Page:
In no time, I was in my recently deceased Grandmother’s presence again, or imagining the lucid state of my Grandfather, now suffering from dementia and residing in a nursing home. I was happy in these memories. Then William Pinar continued talking and ruined my state of happiness. So, I complained. I told him how angry I was at him, how happy I had been that I found validation for living within these past memories and how he ruined it for me. It was at this moment that I recognized that somehow without even realizing it, I had entered into a complicated conversation with William Pinar. Pinar (2011) describes a complicated conversation as a…conversation in which interlocutors are speaking not only among themselves but to those not present, not only to historical figures and unnamed peoples and places they may be studying, but to politicians and parents dead and alive, not to mention to the selves they have been, are in the process of becoming, and someday may become (43). My conversation included myself, past and present, William Pinar, my deceased Grandmother, and the past version of my Grandfather. Furthermore, the simple act of writing this paper brings you, the readers into the conversation as well. According to these terms, I would classify it as a ‘complicated conversation.’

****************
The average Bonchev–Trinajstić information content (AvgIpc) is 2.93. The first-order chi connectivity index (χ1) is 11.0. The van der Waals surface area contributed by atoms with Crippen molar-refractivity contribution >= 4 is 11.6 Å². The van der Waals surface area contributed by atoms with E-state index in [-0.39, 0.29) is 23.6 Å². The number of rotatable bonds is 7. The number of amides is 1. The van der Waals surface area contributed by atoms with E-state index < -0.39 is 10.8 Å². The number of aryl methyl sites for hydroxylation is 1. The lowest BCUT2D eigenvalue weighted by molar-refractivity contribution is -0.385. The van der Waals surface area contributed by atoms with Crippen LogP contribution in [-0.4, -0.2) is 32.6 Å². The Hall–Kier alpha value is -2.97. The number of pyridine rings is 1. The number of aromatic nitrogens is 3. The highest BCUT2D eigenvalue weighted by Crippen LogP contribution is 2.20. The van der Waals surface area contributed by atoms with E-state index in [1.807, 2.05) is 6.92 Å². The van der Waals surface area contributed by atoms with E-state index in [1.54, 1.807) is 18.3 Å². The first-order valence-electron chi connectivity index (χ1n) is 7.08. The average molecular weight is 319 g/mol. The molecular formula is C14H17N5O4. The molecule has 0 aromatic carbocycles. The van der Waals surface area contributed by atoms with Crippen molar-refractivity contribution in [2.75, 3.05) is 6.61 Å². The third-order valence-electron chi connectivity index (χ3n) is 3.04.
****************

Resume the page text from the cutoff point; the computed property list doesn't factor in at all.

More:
The more I delved into this thought, the more I realized how often I find myself entering into this kind of dialogue. Whether I am sitting on the bus, playing out a conversation with the person next to me based on the book they are reading, or sitting in the classroom discussing the response to a question based on the views of many a theorist, former teacher, or famous celebrity, or planning and imagining lessons plans for my future students based on something I am experiencing in the present day, or something I have experienced in the past, these are the voices, both real and imagined, continuously flowing through my thoughts. For the most part, these would be deemed daydreams, unwanted and unwelcomed imaginings in a classroom, or any setting where productive work is expected. But, according to Pinar, they are, instead, complicated conversations of curriculum. In following with the method of currere, the running of the course, they are a necessary part of understanding the curriculum through the understanding oneself (Pinar, 2011, pp. 44). By allowing these sorts of complicated conversations in the classroom, by allowing the students to discuss, to converse, to question, the things they are learning, the texts they are reading, by allowing the students to actively engage in the curriculum presented to them, to bring their own narratives into the classroom, rather than merely sitting and listening; the responsibility of learning falls upon not only the teacher, but also the students. Furthermore, Pinar (2011) notes that a complicated conversations also serves as a “conversation with oneself [as a ‘private person’] and with others threaded through academic knowledge, an ongoing project of self-understanding in which one becomes mobilized for engagement in the world” (47). Although anchored in academic thought, these conversations are not meant to remain solely in the academic realm. They are meant to delve into personal narratives and emotional stories; they are meant to delve into autobiography. Thus, by allowing complicated conversations in the classrooms, we are not only giving students an opportunity to take responsibility of their own learning, but to connect to their learning and to the curriculum through their own autobiographical narratives.